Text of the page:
Ehlers-Danlos Syndrome is a connective tissue disorder. There are different types, (I’m not sure how many actually) but I think the most common type is type-3, which is Hypermobile EDS. The diagnostic criteria for it are that basically there’s a scale where you are assigned points based on what things you can do. Those things are things like being able to fold your thumb back to your arm (that’s one point), being able to bend your pinky backwards more than ten degrees (that’s a point), being able to touch your hands to the floor while keeping your knees straight (that’s a point). You can do more of those things when you’re young, clearly I’m aged at the ripe old age of twenty-one, so I’m not as flexible now. The way I got diagnosed was because I had “slippy joints,” meaning I’d have a lot of subfluxations, which is basically just a partial dislocation, and that’s kind of a very good clue [that one has EDS].

You mentioned already joint dislocations. What are some other ways that having hypermobility (EDS) affects you day-to-day?

What aspects of EDS affect you differs from person to person. I think pain is definitely one that affects me. For instance, getting in and out of my car can lead to dislocations, which are painful. Or if I step wrong my ankles are very unstable. When most people walk their ankles remain stable, but mine wobble every I take a step. That means I roll my ankles a lot, I sprain my ankles a lot, so it means existing in the world is a little more precarious. When I was a kid I’d just fall down the stairs all the time because I was clumsy.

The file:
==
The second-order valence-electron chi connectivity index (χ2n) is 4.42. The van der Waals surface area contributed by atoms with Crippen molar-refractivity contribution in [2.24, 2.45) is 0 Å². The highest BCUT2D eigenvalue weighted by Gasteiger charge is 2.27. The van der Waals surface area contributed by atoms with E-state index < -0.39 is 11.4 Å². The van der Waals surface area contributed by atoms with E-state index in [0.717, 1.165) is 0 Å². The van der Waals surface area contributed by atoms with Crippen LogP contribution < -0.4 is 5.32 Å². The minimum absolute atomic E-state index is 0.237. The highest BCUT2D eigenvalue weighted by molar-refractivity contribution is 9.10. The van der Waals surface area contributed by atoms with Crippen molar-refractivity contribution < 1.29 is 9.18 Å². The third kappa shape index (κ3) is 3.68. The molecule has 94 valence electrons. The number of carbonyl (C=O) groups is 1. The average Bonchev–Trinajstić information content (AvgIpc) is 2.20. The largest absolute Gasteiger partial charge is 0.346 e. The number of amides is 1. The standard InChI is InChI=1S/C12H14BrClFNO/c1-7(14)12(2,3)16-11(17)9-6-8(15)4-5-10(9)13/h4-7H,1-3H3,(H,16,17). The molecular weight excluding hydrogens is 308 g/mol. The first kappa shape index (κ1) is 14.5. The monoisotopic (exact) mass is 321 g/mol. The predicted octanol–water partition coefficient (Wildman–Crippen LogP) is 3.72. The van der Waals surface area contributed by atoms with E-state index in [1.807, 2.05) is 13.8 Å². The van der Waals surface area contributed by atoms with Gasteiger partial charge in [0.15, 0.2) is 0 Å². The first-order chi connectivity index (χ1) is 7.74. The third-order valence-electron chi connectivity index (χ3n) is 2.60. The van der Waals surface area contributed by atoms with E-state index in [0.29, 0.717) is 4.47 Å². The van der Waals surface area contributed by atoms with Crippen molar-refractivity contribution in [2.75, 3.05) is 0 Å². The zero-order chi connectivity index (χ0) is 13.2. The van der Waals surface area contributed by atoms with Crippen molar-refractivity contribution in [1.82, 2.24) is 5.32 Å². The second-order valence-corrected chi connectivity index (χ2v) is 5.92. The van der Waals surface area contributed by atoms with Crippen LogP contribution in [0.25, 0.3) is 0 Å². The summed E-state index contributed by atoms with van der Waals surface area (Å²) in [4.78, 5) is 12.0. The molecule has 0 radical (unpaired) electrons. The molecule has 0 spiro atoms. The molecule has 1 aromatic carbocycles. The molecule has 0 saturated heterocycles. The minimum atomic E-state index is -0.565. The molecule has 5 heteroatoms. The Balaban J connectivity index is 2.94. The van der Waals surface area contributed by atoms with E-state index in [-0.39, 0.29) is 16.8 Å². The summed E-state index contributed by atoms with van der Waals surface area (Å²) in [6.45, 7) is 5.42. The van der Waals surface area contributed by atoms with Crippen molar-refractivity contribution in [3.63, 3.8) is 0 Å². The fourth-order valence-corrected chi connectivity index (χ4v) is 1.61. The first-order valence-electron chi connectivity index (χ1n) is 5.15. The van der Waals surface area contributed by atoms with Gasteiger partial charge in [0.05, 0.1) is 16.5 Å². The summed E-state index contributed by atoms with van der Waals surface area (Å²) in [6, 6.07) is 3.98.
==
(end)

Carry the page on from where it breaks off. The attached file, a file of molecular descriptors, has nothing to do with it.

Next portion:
Are there any ways that Ehlers-Danlos affects you which are not obvious? Ways that a person may not think about if they had only heard the definition of the disorder?

Yeah, so the hypermobility point isn’t really what affects me most. Ehlers-Danlos comes with a lot of co-morbidities because you have connective tissues in every part of your body. I have heart issues, I have to be monitored every few years by my cardiologist. I have something called SVT, which means my heart starts beating really fast sometimes (which can be kind of scary). I have something called gastroparesis, which I’m not sure of the exact prevalence, but Ehlers-Danlos can certainly be a cause for gastroparesis. This can affect my life in really negative ways. I can’t eat or drink anything without being really nauseous because it causes my stomach to just not be able to digest food as fast.

Something that’s been really deeply impacting my life recently has been migraines. People with EDS have a higher number of migraine days and their migraine symptoms are a lot more severe. I actually had a really terrible migraine all day today, and I have midterms that I have to finish and I just couldn’t do it because I had to lay in bed all day. It’s debilitating.

There are so many other things too. I’d be really curious to see what the prevalence of ADHD is in people with Ehlers-Danlos syndrome, because if you say there seems to be a higher prevalence of EDS in autistic people, I mean there’s got to be some connection there.

Has having EDS ever affected your interpersonal relationships with either friends or romantic partners, and if so how did you work through that?